As if the current level of illegality of gay marriage in North Carolina is not enough, the state is holding an election on a proposal to constitutionally ban such marriages. In a YouTube video Catherine Bessant, Global Technology and Operations Executive at Bank of America (NYSE: BAC), has publicly opposed the bill, stating that it is “a direct challenge to our ability to compete nationally for jobs and economic growth.”

Update: YouTube video has been removed due to its setting being switched to private.

Amendment One, as it is called, will further cement the ban on gay marriages if it passes the May 8 primary ballot.  But it’s hard to understand the purpose behind making gay marriage some sort of extra-double-super-duper illegal. Constitutional amendments are generally harder to overturn than other laws. But even North Carolina House Speaker Thom Tillis, a vocal supporter of the the constitutional ban, expects the next generation to repeal the amendment within 20 years.

Nevertheless, 20 years is a long time in the business world, and Bessant worries about the effects the ban might have on corporate culture.

BofA does something good

Banks, for all their shortcomings, are extraordinarily forward-thinking when it comes to gay rights. The Human Rights Campaign’s Corporate Equality Index awarded the four biggest banks scores of 100 percent in LGBT-friendliness.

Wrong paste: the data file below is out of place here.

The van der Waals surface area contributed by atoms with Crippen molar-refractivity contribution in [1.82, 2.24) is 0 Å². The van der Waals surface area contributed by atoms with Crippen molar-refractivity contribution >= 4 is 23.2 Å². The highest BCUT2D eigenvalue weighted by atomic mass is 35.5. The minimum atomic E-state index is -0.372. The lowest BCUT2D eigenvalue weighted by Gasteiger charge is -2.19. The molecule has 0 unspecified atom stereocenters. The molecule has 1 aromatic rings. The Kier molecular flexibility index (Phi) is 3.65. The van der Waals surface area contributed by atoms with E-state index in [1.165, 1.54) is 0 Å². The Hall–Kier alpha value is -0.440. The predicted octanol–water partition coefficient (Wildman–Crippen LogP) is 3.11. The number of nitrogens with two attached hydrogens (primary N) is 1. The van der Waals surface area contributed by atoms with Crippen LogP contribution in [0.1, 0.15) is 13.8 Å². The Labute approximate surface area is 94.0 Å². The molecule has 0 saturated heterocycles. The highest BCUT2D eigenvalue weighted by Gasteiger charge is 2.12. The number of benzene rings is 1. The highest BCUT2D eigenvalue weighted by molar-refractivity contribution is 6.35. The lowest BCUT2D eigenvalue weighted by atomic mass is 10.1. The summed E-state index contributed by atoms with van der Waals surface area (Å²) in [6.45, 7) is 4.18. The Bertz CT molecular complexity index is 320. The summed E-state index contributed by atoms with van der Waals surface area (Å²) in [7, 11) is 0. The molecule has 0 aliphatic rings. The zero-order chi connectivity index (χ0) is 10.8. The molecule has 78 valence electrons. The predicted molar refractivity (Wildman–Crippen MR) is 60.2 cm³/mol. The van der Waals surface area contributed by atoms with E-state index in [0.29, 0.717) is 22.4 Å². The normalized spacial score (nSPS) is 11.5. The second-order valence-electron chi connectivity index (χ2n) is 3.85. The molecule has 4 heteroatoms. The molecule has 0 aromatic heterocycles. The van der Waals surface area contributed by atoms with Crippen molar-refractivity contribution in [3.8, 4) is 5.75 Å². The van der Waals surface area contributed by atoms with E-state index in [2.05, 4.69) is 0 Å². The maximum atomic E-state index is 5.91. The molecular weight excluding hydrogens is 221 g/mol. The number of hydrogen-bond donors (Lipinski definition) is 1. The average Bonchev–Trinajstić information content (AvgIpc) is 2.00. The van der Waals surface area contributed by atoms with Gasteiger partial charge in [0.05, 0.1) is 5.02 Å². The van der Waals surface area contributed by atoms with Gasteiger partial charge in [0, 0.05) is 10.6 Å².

However, Bessant’s video, really takes this gay-friendliness to the next level. It’s no surprise that Chase and Citi, based in New York City, and Wells Fargo, based in San Fransisco, would support gay marriage. But for Bank of America, based in conservative Charlotte, N.C., this statement takes more courage, holds more weight, and may even deserve some applause.

Bessant went so far as to refer to the marriage ban as a “war” that corporations must fight to prevent becoming “a backward-looking economy.” She notes that forward-thinking industries like healthcare and biomedics are very sensitive to these types of laws.

The ban would stop corporations from these and similarly progressive industries from coming to North Carolina, Bessant said.

Bessant said the constitutional ban would obstruct “the needs and the preferences of the next generation’s workforce” — that same generation that Tillis concedes will overturn the ban.

So who wins?

Proponents of the bill will eventually lose the overall battle and the opposition loses current opportunities to attract new businesses.

This ban just drives a wedge between citizens, corporate executives and politicians, all for the sake of “future generations.” Wouldn’t it have been easier to leave this entirely off the ballet? Gay marriage is already illegal, and this seems like the political overkill that we are unfortunately accustomed to in this generation.

Zachary is a staff writer and a columnist for He specializes in financial technology, banking trends and product innovation.

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